Toddler resistance to diaper changing

When Baby spots the changing table, does they scamper like a sailor spotting a pirate ship on the horizon? Toddlers suddenly hating diaper changes isn’t a totally uncommon experience (although it is pretty baffling for parents).

Why all the huffing and puffing? Well, the good news is that it probably doesn’t have anything to do with you or the actual diaper change. Here are some reasons why this might be happening, and how you can try to remedy Baby‘s recent distaste for diaper changes.

Baby might hate having their playtime interrupted

Play isn’t just ‘play’ to a toddler. It’s their job, education, and favorite hobby, all rolled up into one. So Baby might act out when taken out of playtime for a boring old diaper change.

  • Try this: Instead of insisting that Baby abandon all toys during a diaper change, keep some special diaper-time toys for Baby to only use at the changing table. You could also let them bring some toys along when they are getting changed. Some parents even go so far as to learn how to change their toddler while the toddler stands upright, but this will take a fair amount of practice and isn’t really feasible for poopy diapers (unless you’re desperate). 

Baby could be feeling a loss of control

Toddlers don’t always like being told what to do, and it’s possible that Baby wants a little more say in the diapering schedule. Choices can help them feel more in control of the situation. 

  • Try this: Give Baby some choices so that they feel more involved. For example, have them choose what toy to bring to the table, what diaper to use, what song to sing while diapering, what snack to have afterwards, etc. Also try asking Baby for help in the diapering process, like handing you wipes or holding the fresh diaper. 

You might not be transitioning in a way that works for Baby

Toddlers have all different kinds of quirks, preferences, and responses to their environment. Your toddler has their own style of taking in information, and acting on what they know. As such, they may need a different kind of method for moving between activities. Fortunately, you can help!

  • Try this: Learn Baby‘s transition style. Does Baby need a couple of warnings before it’s time to change? Maybe they require five minutes to finish up play, or a certain word or routine that signals it’s time for a diaper change. Whatever it is, learning and using Baby‘s preferred method of moving between activities can help make things go smoother. 

Baby might be picking up on some negative diaper-changing vibes

The problem might lie in actual diaper-changing itself. Imagine that someone insisted on brushing your teeth or washing your face around the same time every day. You might start to resist the activity – especially if the person seemed stressed or disconnected from the process (which many parents are, understandably)!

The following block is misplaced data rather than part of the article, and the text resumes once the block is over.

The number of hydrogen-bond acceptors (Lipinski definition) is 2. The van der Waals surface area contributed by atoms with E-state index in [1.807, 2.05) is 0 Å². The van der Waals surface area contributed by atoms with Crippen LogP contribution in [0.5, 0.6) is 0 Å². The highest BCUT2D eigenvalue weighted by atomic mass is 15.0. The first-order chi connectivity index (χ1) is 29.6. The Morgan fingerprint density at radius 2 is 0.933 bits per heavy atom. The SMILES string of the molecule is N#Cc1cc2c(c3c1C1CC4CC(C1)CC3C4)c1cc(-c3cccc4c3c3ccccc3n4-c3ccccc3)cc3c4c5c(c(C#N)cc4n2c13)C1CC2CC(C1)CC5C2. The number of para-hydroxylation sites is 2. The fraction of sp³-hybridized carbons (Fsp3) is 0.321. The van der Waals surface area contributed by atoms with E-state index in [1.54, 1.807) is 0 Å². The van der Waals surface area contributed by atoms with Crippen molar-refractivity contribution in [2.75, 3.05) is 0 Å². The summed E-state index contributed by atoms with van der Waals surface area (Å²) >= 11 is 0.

• Try this: Spice things up. Make the experience more fun and enjoyable for Baby. Distract them by singing songs or listening to music before, during, and after the diaper change. Use a different tone of voice when you tell Baby it’s time for a diaper change. Reward Baby for a good job at the end of a successful visit to the changing table. 

You might just have a squirmy toddler

Toddlers try to escape the changing table in all kinds of ways, from putting a foot against a parent’s chest to kicking out from against the wall, or rolling alligator-style off the mat. Maybe it’s clear that Baby hates lying on their back, or that they can&;t stand lying still and not doing anything. Or maybe they just find it funny when you get frustrated. 

  • Try this: Stock necessary items wherever you change diapers so you have them quickly on hand. If Baby likes to roll off the table, find a plastic mat that you can lie down on the floor to change them on. If Baby tends to kick or flail, use one arm to keep their body still, and the other to do the changing. And finally, prioritize. If Baby escapes at the end of a diaper change and runs back to the living room in the nude, let them play for a little bit while you clean up and re-stock. As long as you’re not expecting company, you can get them in some clothes later. 

What’s love got to do with it?

Above all, it can be helpful to try to make diaper-changing less of a tedious task, and more of a special moment that the two of you get to share. Before you do any diaper changing, try tickling and kissing Baby while they are on the table. Even if Baby is just going through a diaper changing-hating stage, it’s worth using this time to bring the two of you closer together. Diaper changes may be a little tedious, after all, but the day that they end will come sooner than you expect, and in five or ten years you might find yourself missing these diaper-changing days.

  • “19 Ways To Keep Your Baby or Toddler Happy During Diaper Changes.” AhaParenting. Dr Laura Markham, 2017. Available at
  • “Movin’ On: Supportive Transitions for Infants and Toddlers.” NAEYC. National Association for the Education of Young Children, 2010. Available at
  • “Tips on Playing with Babies and Toddlers.” ZerotoThree. ZERO TO THREE: National Center for Infants, Toddlers, and Families, Apr 2016. Available at
  • “Don’t give in! Give Choices.” AhaParenting. Dr Laura Markham, 2017. Available at 

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